Brands are not leveraging all the opportunities that the new India offers: Rama Bijapurkar

Speaking exclusively at the IMPACT Top 50 Most Influential Women, the highly regarded market strategy consultant raised insightful questions on changing consumer behaviour&what this bodes for marketers &brands alike

e4m by Abhinna Shreshtha
Updated: Mar 20, 2014 9:06 AM
Brands are not leveraging all the opportunities that the new India offers: Rama Bijapurkar

“I am going to speak on whatever is occupying my mind today. Some of it is from my new book and some are just old fashioned rambling,” said Rama Bijapurkar at the outset of her address at the third edition of IMPACT Top 50 Influential Women, held in Mumbai on March 19, 2014. The event was presented by Colors. Bijapurkar leads the list of IMPACT Top 50 Influential Women 2014
Rama Bijapurkar leads the list of IMPACT Top 50 Most Influential Women 2014

The noted market strategy consultant and author then proceeded to challenge the audience to start thinking about how to fit into a society which has changed (and is changing) beyond expectations.

Bijapurkar opined that brands are perhaps getting too focused on single objectives and missing the larger picture. Citing the example of the fabled story of Arjuna and the “eye of the bird”, a tale considered to be the ultimate example of determination and attention, she said, “Increasingly, I have been thinking that in our field of work we are so focused on the eye that we have lost touch with what else is going on. The analogy for us is not a wooden fish, unchanging and static, but the fish living inside the pond, where the contents of the pond and the fish are always changing.”

Quoting DevduttPatnaik’s statement about being “gaze focused” and “goal focused”, she added that perhaps the current situation was more akin to looking for a black cat in a dark room, where the animal in the room might actually turn out to be a dog. Bijapurkar’s point was that India and the Indian society have changed tremendously and, perhaps, marketers and agencies need to realise that the age-old suppositions and hypothesis might no longer hold true. “A new India has sneaked upon us. This maybe because the lenses we have been using to look for change weren’t good enough or maybe they already had pictures imprinted on them, which made it difficult to see the things that were actually happening,” she opined.

So, what does this bode for the marketer? According to Bijapurkar, brands are not leveraging all the opportunities that this new India offers oraddressing it (the new India) in a way that enables it to benefit from all the things brands can offer. The hall mark of a consumer-driven economy, according to her, is to add value for the consumers and to extract value. “The ‘dharma’ is not to push the consumer, yelling and screaming, to some notion of modernity that another country has or what multi-nationals tell us to do,” she said.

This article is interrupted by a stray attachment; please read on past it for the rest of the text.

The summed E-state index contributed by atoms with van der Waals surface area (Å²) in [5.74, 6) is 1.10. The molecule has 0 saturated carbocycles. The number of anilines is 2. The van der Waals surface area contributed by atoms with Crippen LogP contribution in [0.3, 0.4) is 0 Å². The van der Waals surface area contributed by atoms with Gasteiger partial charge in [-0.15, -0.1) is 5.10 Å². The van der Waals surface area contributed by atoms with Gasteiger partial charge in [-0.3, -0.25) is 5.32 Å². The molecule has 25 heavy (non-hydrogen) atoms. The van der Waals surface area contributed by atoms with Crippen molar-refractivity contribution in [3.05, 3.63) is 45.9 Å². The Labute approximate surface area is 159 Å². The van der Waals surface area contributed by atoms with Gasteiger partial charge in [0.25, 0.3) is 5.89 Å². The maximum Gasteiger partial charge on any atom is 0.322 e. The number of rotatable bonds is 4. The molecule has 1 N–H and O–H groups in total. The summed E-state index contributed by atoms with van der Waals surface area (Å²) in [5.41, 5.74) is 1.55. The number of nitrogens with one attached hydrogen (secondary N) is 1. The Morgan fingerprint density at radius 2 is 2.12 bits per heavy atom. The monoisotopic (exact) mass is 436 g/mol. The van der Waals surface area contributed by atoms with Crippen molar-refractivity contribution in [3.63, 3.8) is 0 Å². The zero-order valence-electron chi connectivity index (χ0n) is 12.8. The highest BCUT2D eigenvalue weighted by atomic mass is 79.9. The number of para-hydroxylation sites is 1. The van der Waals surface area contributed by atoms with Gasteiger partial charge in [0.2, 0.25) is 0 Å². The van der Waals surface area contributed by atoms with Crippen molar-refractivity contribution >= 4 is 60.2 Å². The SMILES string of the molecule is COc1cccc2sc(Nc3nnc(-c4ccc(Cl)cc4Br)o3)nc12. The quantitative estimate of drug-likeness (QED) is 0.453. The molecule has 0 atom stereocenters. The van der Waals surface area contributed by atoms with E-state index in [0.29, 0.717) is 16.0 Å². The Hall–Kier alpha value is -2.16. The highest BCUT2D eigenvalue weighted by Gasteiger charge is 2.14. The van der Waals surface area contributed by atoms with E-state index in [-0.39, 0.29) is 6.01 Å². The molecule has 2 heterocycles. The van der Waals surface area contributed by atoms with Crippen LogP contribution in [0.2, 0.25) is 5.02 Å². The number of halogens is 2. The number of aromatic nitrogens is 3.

One way of achieving this, Bijapurkarsaid, is through innovation, something that is considered a Holy Grail. But to achieve innovation in existing products or create innovative new products, it is essential to understand the new world. “We need to study this new world more deeply we find ourselves in to see how we can come out with innovations in products or new products that will improve consumers’lives. It is the context of their lives rather than the specifics of what they buy that is more important. Let’s not work with an old paradigm, which we tweak to make it fit the situation,” she advised brands.

Pointing out the huge differences in the Indian society, Bijapurkar gave the example of social media, something usually considered to be the domain of the young. But, she argues, this is also a medium where people wonder whether posting a mantra a number of times will earn them the same “punya”, as reciting it would. She puts this as seeing different parts of the elephant, when what is now needed more than ever is to see the beast as a whole.

Speaking on the subject of women, she asked, “We know women have gotten more assertive, but do we really understand how gender equations have changed? Do we know what happens in the second or third level when children are brought up by more assertive mothers than before? Maybe we understand it for part of the segments, but do we understand it for the rest?”

She gave the example of one of her peers, a social scientist, who statedon the topic of politics and the upcoming electionsthat “when there is a crisis of confidence or trust, the public opinion tends to stray towards either the populist or the authoritarian”.She charged the audience with thinking whether this also holds true for brands. “We are seeing change in culture at every level – whether national, regional gender, generation, social class, religion, family, etc. What opportunities do all these throw up?” she asked.

Bijapurkar was also critical of the usage of the term ‘middle-class’. According to her, if you remove the top 20 per cent in the society, everybody else is middle class. “The middle-class is the new upper class and they are all ready and waiting. The task before is how do we add value and extract value. How do we shape the consumption course of this new society? The race is yet to begin, but we can create a far more vibrant consumer economy than we have created so far,” she concluded.

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